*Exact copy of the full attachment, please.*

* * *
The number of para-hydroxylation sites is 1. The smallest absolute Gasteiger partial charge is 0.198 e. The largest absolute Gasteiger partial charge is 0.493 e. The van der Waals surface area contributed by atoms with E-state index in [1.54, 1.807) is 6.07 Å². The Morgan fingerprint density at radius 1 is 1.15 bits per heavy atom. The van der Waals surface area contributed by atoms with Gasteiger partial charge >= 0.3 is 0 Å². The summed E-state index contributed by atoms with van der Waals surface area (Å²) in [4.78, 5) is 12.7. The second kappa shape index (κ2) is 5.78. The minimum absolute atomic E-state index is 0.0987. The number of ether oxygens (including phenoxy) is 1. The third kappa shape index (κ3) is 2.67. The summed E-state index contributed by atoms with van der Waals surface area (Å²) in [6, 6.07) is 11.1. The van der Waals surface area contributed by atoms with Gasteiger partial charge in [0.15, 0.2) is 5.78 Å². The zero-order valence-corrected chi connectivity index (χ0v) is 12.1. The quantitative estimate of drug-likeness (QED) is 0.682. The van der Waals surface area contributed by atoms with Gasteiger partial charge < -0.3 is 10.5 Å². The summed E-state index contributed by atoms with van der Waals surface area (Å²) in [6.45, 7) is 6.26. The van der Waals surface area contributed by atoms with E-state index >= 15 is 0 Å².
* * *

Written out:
The number of para-hydroxylation sites is 1. The smallest absolute Gasteiger partial charge is 0.198 e. The largest absolute Gasteiger partial charge is 0.493 e. The van der Waals surface area contributed by atoms with E-state index in [1.54, 1.807) is 6.07 Å². The Morgan fingerprint density at radius 1 is 1.15 bits per heavy atom. The van der Waals surface area contributed by atoms with Gasteiger partial charge >= 0.3 is 0 Å². The summed E-state index contributed by atoms with van der Waals surface area (Å²) in [4.78, 5) is 12.7. The second kappa shape index (κ2) is 5.78. The minimum absolute atomic E-state index is 0.0987. The number of ether oxygens (including phenoxy) is 1. The third kappa shape index (κ3) is 2.67. The summed E-state index contributed by atoms with van der Waals surface area (Å²) in [6, 6.07) is 11.1. The van der Waals surface area contributed by atoms with Gasteiger partial charge in [0.15, 0.2) is 5.78 Å². The zero-order valence-corrected chi connectivity index (χ0v) is 12.1. The quantitative estimate of drug-likeness (QED) is 0.682. The van der Waals surface area contributed by atoms with Gasteiger partial charge < -0.3 is 10.5 Å². The summed E-state index contributed by atoms with van der Waals surface area (Å²) in [6.45, 7) is 6.26. The van der Waals surface area contributed by atoms with E-state index >= 15 is 0 Å².